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Coupling of Stress Dependent Relative Permeability and Reservoir Simulation

  • Author / Creator
    Ojagbohunmi, Samuel A.
  • Geomechanics is increasingly being considered for inclusion in reservoir simulation, since conventional simulators do not honor deformation resulting from the interaction between stress and fluid flow response in a porous medium. Most of the recently developed sequentially coupled approaches for coupling flow and geomechanics have focused on updating porosity and absolute permeability while changes in relative permeability (due to geomechanics) is ignored. For multiphase flow systems, relative permeability functions are one of the most influential parameters controlling fluid movement and distribution. To examine how geomechanically-influenced relative permeability may impact flow, a sequentially coupled reservoir geomechanical simulation study was conducted. The simulation workflow incorporated automatic updates of the relative permeability table for each grid block in the model at every time-step. Data for populating the geomechanical relative permeability tables was extracted from recent experimental test results reported in the literature. Results from the simulation studies showed a significant difference in recovery factors when the impact of geomechanics on relative permeability functions was integrated into coupled simulation compared to when only changes in porosity and absolute permeability were used. Coupled models which incorporate not only the change in permeability and porosity but also the changes in relative permeability can lead to more realistic production forecast especially for reservoirs under improved or enhanced oil recovery scheme as found in heavy oil and oil sands projects.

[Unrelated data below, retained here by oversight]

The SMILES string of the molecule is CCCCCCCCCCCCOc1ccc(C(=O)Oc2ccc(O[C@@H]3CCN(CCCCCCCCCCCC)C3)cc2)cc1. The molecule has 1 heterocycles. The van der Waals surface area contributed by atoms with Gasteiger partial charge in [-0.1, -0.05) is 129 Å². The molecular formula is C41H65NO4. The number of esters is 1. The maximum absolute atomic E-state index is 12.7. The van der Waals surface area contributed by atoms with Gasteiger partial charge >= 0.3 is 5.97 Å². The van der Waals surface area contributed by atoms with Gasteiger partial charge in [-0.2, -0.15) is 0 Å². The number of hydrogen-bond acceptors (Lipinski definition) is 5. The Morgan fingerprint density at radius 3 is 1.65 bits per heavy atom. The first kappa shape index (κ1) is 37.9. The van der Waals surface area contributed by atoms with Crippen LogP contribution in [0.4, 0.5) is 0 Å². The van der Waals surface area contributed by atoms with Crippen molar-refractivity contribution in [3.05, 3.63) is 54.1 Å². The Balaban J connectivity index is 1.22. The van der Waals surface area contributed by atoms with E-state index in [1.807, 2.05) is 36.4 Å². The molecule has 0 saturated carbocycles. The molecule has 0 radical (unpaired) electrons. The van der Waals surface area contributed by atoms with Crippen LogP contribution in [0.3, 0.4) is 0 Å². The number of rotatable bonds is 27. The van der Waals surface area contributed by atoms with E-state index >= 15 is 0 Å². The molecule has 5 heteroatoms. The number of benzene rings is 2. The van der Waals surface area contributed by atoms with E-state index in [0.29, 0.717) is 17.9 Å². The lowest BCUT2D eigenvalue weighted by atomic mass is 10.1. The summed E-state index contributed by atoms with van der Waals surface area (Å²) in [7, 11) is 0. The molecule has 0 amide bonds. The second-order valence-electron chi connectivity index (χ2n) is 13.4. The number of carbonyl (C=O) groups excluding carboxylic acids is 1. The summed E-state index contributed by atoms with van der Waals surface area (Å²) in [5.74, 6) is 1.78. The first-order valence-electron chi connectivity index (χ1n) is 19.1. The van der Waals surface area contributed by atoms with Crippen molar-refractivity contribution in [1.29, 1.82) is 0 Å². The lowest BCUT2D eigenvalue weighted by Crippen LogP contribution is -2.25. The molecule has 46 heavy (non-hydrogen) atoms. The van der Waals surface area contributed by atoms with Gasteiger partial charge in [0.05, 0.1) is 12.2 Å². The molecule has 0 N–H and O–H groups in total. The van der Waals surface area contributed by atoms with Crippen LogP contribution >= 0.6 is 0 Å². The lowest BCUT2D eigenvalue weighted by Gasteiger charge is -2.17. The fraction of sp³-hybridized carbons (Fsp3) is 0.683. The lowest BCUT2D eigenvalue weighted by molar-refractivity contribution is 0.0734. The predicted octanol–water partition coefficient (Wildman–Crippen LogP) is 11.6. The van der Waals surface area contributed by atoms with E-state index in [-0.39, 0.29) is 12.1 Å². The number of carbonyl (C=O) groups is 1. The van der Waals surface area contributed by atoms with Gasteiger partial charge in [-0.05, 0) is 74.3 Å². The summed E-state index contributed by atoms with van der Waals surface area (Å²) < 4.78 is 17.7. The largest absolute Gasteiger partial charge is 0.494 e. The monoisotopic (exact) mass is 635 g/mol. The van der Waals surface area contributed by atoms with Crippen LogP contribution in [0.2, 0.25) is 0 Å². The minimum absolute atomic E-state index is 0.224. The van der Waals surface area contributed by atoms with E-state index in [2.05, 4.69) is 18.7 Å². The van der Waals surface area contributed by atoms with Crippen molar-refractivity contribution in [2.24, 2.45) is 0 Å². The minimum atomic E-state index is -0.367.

• Subjects / Keywords
  • Graduation date
    2012-06
  • Type of Item
    Thesis
  • Degree
    Master of Science
  • DOI
    https://doi.org/10.7939/R3QH0J
  • License
    This thesis is made available by the University of Alberta Libraries with permission of the copyright owner solely for non-commercial purposes. This thesis, or any portion thereof, may not otherwise be copied or reproduced without the written consent of the copyright owner, except to the extent permitted by Canadian copyright law.
  • Language
    English
  • Institution
    University of Alberta
  • Degree level
    Master's
  • Department
    • Department of Civil and Environmental Engineering
  • Specialization
    • Petroleum Engineering
  • Supervisor / co-supervisor and their department(s)
    • Leung, Juliana (Civil & Environmental Engineering)
    • Chalaturnyk, Rick (Civil & Environmental Engineering)
  • Examining committee members and their departments
    • Dehghanpour, Hassan (Civil & Environmental Engineering)
    • Gupta, Rajender (Chemical Engineering)